What we like about the Arva Evo 5 is that switching from send to search is very easy, and it does an excellent job at coarse search, which will keep you on the flux line efficiently due to its audible sounds and directional arrows. It also has a turn around icon that lights up whenever the rescuer has gone too far, and it flashes in the lower right corner of the screen if you are ever in the wrong direction. These directional arrows and audible sounds are intuitive and easy to follow, and the directional arrows disappear at 3 meters. That is why you have to move between 3-5 meters with caution. When the Evo 5 picks up multiple burial victims, it displays it at the bottom of the screen, using people-like icons. And once you want to flag the signal that is closest to you, you simply have to press the button. Then, it will display '”OK,” and will give you the distance to the next closest signal. The Evo 5, and BCA Tracker 3 and S have the ability to easily jump between signals in the event of a multiple burial. They also have a group check mode to allow you to efficiently do a function check, which is recommended every time you head out into the backcountry.

What we do not like about the Arva Evo 5 is that it has a longer learning curve when it comes to the bracketing stage, and it stays on if you don't press the flag button to turn it off. Overall, this is still one of the best avalanche transceivers. It is intuitive and simple to use. It is also faster, and more precise in the bracketing stage.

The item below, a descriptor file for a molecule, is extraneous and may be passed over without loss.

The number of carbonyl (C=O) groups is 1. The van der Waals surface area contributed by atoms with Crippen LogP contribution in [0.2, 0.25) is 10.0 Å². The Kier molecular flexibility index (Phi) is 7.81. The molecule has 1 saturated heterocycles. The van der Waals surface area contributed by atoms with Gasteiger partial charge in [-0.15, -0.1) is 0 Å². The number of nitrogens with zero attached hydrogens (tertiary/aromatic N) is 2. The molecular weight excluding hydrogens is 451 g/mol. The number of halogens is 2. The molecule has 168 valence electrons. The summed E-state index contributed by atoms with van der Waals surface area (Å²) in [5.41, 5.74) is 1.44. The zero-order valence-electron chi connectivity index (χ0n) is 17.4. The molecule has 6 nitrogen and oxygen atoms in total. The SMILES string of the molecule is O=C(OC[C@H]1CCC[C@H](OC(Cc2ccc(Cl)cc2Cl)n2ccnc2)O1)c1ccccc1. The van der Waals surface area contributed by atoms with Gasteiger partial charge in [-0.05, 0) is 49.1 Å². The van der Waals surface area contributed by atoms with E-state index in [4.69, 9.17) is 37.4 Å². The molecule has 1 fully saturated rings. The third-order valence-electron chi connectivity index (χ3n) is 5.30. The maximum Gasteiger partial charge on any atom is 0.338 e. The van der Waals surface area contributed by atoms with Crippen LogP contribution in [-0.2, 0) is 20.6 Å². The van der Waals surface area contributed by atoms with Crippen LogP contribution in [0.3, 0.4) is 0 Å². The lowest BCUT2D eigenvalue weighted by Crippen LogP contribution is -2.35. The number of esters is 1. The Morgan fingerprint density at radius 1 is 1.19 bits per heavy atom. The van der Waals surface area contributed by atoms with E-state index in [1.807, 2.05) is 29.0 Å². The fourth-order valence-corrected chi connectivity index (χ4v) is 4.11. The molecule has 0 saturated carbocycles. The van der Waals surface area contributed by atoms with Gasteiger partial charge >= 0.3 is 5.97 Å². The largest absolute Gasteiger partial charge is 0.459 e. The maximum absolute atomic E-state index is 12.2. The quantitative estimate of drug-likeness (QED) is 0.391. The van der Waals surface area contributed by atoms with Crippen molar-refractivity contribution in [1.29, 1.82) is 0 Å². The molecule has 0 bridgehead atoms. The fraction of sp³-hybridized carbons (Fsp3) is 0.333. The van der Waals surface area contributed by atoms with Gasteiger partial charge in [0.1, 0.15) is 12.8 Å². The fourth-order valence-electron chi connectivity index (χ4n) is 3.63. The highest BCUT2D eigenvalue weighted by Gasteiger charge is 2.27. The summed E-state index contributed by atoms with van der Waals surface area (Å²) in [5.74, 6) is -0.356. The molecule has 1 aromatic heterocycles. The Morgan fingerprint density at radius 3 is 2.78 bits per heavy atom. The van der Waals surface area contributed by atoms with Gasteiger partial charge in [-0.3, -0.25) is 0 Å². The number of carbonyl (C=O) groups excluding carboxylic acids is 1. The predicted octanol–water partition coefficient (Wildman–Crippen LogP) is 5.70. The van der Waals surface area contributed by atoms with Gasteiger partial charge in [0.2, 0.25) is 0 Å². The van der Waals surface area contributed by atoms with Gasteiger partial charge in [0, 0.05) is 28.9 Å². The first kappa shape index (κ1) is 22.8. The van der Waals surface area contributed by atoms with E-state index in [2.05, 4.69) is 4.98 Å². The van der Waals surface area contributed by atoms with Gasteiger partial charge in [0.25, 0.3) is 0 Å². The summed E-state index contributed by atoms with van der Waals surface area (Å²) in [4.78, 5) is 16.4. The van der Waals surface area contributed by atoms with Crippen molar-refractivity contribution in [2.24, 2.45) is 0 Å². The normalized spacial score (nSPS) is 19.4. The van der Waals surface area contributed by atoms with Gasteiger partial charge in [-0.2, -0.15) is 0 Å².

10. Backcountry Access Tracker 4

Backcountry Access Tracker 4

Click to view on amazon.com.

Max. Range: 55 meters

Weight: 7.6 oz

No. of Antenna: 3

The Backcountry Access Tracker 4 is the latest iteration of the Tracker models, and comes with new key updates.

What we like about the Backcountry Access Tracker 4 is that it has an easy-to-learn and simple-to-use interface. This model is a combination of the Tracker 2 and 3, and its most notable difference is the beacon's industrial design, which is very durable. It has a very sturdy feel, and has a grippy rubber overmolded casing. It also offers a real time and ultrafast processor, and a straightforward multiple burial search. To add another layer of protection, it also comes equipped with a recessed screen, which boasts a brighter resolution. It also has a louder speaker than the previous models, and it is the only beacon to date that uses a full LED display, which works much better in cold weather by maintaining a bright, real-time display. It is very intuitive. Plus, its power switch clicks smoothly into send mode, locks into that position, and then clicks again into its search mode. If the beacon is in search mode, it will quickly alert the user by loudly beeping. Finally, its multidirectional arrows and range are simple to understand on the LED screen, and will give you easy feedback in search mode.